Republican Sen.of Iowa on Saturday kicked off what could be a hard-fought re-election campaign as Democrats eye the perennial swing state. The freshman senator urged an enthusiastic crowd that she needs their support to help "stamp out socialism," citing policy proposals from some of the Democratic presidential candidates.
"We can't take our way of life for granted because the very values that make up the heart and the soul of our state are under attack," Ernst said. "The radical left will stop at nothing until socialism has spread from coast to coast."
The junior senator from Iowa announced her re-election campaign at her signatureevent with several hundred supporters attending. Ernst began the day by leading about 250 motorcycle riders on a 49-mile journey from Des Moines to Boone. Some supporters honked as she passed by and one man waved a large American flag as she rode by him.
Ernst won 53% of the vote in 2014 for retiring Democrat Tom Harkin's seat, and Democrats are hoping to take the seat back, especially as President Trump's tariffs have hit the state hard. Ernst already has at least three Democrats challenging her: Theresa Greenfield, who ran unsuccessfully for Congress in 2018 and is president of a real estate company, business owner Eddie Mauro and attorney Kimberly Graham. Democrats need to pick up four seats in 2020 to regain majority control of the Senate, but Ernst vowed she'll be returning to Washington.
"I know that this is an important seat that the Democrats would love to have back," Ernst told reporters. "I am going to make them fight for it and they are going to fail. I am going to hold this seat."
Ernst highlighted a relationship with Mr. Trump, saying he's always welcome to campaign in Iowa, a state he won in 2016. Despite linking herself to some of the president's policies like border security and appointing conservative judges, Ernst said she's not afraid to push back on issues where they disagree, including tariffs.
"I've talked to the president, he knows that I'm not necessarily a tariff gal, but he will tell me, 'well I'm a tariff guy,'" Ernst said. She added that she's spoken to farmers in Iowa who are "okay with his stance on China."
In a statement, Iowa Democratic Party Chair Troy Price criticized Ernst's record in Washington, including her votes for Mr. Trump's tax cut and to repeal the Affordable Care Act.
"Iowans won't forget Ernst's broken promises and Democrats are building a ground game to make sure voters know the truth about Ernst's record of putting political ambitions above the best interests of the Hawkeye State," Price said.
Ernst brought out some of her supporters, including her fellow senator from Iowa, Chuck Grassley, Gov. Kim Reynolds and former U.S. ambassador to the United Nations Nikki Haley. Haley went after the 2020 Democratic presidentials contenders, who have been campaigned heavily due to Iowa's first-in-the-nation contest, calling them "a really odd collection of liberals, radicals and socialists."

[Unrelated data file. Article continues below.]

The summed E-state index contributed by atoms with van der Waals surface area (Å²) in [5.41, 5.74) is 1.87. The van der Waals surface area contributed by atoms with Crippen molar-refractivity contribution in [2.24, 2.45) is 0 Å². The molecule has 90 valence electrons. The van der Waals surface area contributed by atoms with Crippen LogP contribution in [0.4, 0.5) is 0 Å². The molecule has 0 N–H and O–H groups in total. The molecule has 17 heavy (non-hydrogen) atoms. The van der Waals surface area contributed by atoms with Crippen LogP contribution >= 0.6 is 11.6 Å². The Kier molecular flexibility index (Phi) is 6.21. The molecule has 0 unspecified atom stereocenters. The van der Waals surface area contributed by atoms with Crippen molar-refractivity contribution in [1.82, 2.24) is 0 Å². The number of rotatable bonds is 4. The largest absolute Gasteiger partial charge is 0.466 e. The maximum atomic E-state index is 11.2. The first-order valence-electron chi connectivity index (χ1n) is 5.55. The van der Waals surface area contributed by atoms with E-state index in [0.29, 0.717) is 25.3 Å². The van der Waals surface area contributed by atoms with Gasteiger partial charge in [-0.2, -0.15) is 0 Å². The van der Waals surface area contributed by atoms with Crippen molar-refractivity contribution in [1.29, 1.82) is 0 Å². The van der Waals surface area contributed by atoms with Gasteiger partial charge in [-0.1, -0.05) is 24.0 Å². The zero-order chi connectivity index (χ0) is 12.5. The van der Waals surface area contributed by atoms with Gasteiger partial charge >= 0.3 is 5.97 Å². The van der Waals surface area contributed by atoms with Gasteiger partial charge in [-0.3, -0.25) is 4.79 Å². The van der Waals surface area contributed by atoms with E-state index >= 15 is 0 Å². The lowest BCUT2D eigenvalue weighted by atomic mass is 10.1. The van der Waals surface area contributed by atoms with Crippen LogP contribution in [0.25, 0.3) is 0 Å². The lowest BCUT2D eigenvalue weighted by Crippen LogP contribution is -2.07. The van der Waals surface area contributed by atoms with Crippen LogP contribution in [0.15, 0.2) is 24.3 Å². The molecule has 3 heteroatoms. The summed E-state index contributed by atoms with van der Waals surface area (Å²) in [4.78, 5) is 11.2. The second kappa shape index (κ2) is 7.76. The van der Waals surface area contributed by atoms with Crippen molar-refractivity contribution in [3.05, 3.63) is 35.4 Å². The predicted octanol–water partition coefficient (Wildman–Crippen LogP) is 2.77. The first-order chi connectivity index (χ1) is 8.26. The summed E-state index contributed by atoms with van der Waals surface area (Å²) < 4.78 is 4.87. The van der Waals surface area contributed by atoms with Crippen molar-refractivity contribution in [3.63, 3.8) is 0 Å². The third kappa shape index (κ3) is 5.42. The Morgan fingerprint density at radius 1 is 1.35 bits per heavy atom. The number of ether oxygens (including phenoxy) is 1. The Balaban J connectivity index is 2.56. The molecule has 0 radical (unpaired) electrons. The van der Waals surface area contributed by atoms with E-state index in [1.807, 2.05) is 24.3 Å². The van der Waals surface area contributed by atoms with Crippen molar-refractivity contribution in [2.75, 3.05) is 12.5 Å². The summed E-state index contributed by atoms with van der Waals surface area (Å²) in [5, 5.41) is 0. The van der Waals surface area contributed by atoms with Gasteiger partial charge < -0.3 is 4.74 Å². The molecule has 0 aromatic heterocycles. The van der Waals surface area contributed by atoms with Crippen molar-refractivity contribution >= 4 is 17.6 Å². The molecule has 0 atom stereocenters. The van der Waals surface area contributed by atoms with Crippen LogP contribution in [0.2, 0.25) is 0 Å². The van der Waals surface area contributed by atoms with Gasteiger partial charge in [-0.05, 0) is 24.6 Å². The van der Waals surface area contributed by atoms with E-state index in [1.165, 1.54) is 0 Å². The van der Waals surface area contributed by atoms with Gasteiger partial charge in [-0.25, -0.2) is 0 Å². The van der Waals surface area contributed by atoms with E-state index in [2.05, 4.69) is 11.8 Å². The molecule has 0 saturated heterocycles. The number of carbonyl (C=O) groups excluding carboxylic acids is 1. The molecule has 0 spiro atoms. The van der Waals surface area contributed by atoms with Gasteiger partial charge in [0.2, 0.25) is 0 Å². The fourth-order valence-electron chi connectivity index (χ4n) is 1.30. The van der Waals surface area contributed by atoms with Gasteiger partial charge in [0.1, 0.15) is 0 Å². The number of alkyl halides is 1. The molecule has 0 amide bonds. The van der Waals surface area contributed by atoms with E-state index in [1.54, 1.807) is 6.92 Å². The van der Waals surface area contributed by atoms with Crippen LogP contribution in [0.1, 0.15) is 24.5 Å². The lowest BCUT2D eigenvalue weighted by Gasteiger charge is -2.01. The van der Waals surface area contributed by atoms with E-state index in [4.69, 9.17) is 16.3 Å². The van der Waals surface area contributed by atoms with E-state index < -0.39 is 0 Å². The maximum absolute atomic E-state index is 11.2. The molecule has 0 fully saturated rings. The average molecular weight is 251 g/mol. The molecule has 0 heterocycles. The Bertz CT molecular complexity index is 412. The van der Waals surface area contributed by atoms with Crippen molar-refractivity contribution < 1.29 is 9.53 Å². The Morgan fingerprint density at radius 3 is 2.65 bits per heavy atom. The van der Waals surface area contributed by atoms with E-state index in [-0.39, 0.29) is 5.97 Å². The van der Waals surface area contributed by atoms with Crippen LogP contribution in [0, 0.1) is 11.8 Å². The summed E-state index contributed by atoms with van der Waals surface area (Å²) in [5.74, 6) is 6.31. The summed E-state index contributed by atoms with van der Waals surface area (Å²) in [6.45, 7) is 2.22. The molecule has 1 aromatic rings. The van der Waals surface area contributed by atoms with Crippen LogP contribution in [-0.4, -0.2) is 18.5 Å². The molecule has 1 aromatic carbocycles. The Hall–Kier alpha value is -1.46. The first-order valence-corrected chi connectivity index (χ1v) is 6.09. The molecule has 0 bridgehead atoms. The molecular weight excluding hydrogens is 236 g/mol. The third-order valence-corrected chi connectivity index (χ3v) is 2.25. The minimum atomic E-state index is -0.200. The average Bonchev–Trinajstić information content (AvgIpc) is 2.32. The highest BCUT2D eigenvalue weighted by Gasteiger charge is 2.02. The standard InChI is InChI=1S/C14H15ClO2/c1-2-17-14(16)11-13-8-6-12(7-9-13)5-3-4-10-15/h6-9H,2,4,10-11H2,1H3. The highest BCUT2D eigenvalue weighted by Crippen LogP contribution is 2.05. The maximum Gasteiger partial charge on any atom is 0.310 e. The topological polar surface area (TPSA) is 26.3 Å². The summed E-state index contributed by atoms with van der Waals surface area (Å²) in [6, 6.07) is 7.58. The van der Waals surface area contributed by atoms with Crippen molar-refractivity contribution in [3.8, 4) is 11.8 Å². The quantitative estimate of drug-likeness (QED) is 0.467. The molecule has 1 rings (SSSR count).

"And I know a lot about liberals, radicals and socialists. In case you forgot, I used to work at the United Nations," Haley said. She continued her jabs at the U.N., calling it an "unusual place" due to the criticism the U.S. sometimes faces from other members.
"Nowhere else in the country can you hear America being denounced in 10 different languages at the same time, unless of course you're at any of our college campuses," Haley said.
Republicans at the Roast and Ride echoed the statements from Ernst and Haley that the Democratic Party, and its presidential candidates, are moving too far left.
"There is a sense of radicalism and left-leaning opinions from the majority of the (presidential) campaigns," said Randy Weisheit, a small business owner from Ankeny, Iowa.
"I think it's going away from what the country was founded on," said Darryl Jessen, from Iowa Falls.
Some Democrats have chosen to embrace the "socialism" label, with a 2018 Gallup poll found 37% of Americans viewed socialism favorably, up two points from 2016. And this week, Sen. Bernie Sanders of Vermont, who has been polling in second place, defended what he calls "democratic socialism." Republicans at Ernst's event criticized some of the policies he supports, including Medicare for All and free public college.
Others candidates, such as former Colorado Gov. John Hickenlooper and former U.S. Rep. John Delaney, have cautioned against embracing socialism.
Ernst also said she's working to complete another tour of Iowa's 99 counties. It would be her fifth time doing so and she says it helps her keep a relationship with her constituents.
"Every Iowan has a voice that deserves to be heard," Ernst said. "How can you push for the needs of the communities in your state when you don't travel across your state and hear straight from those folks?"